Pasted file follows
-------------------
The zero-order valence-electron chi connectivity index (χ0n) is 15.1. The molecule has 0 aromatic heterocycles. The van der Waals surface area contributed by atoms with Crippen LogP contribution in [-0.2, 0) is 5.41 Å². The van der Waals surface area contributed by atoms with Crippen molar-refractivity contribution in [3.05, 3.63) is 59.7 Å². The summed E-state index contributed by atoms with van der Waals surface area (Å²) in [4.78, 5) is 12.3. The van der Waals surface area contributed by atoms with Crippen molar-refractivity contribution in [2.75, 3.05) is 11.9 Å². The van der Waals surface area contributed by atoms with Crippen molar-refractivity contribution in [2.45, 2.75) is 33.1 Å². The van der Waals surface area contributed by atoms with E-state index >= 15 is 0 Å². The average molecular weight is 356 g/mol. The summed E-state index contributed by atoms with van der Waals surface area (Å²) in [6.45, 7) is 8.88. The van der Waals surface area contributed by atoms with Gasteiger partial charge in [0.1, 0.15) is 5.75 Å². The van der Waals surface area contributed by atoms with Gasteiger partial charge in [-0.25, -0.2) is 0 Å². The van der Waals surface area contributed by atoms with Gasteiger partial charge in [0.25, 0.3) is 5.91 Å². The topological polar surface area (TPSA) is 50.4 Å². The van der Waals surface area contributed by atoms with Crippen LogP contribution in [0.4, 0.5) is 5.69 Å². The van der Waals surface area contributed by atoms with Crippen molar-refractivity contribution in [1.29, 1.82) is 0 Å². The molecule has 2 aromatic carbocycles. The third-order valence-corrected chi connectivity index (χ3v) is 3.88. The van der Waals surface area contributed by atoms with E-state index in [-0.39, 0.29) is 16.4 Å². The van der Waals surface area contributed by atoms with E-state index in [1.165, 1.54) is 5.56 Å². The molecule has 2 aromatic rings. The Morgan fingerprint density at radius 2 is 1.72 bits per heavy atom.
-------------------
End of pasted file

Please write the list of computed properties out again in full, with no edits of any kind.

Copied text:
The zero-order valence-electron chi connectivity index (χ0n) is 15.1. The molecule has 0 aromatic heterocycles. The van der Waals surface area contributed by atoms with Crippen LogP contribution in [-0.2, 0) is 5.41 Å². The van der Waals surface area contributed by atoms with Crippen molar-refractivity contribution in [3.05, 3.63) is 59.7 Å². The summed E-state index contributed by atoms with van der Waals surface area (Å²) in [4.78, 5) is 12.3. The van der Waals surface area contributed by atoms with Crippen molar-refractivity contribution in [2.75, 3.05) is 11.9 Å². The van der Waals surface area contributed by atoms with Crippen molar-refractivity contribution in [2.45, 2.75) is 33.1 Å². The van der Waals surface area contributed by atoms with E-state index >= 15 is 0 Å². The average molecular weight is 356 g/mol. The summed E-state index contributed by atoms with van der Waals surface area (Å²) in [6.45, 7) is 8.88. The van der Waals surface area contributed by atoms with Gasteiger partial charge in [0.1, 0.15) is 5.75 Å². The van der Waals surface area contributed by atoms with Gasteiger partial charge in [-0.25, -0.2) is 0 Å². The van der Waals surface area contributed by atoms with Gasteiger partial charge in [0.25, 0.3) is 5.91 Å². The topological polar surface area (TPSA) is 50.4 Å². The van der Waals surface area contributed by atoms with Crippen LogP contribution in [0.4, 0.5) is 5.69 Å². The van der Waals surface area contributed by atoms with Crippen molar-refractivity contribution in [1.29, 1.82) is 0 Å². The molecule has 2 aromatic carbocycles. The third-order valence-corrected chi connectivity index (χ3v) is 3.88. The van der Waals surface area contributed by atoms with E-state index in [-0.39, 0.29) is 16.4 Å². The van der Waals surface area contributed by atoms with E-state index in [1.165, 1.54) is 5.56 Å². The molecule has 2 aromatic rings. The Morgan fingerprint density at radius 2 is 1.72 bits per heavy atom.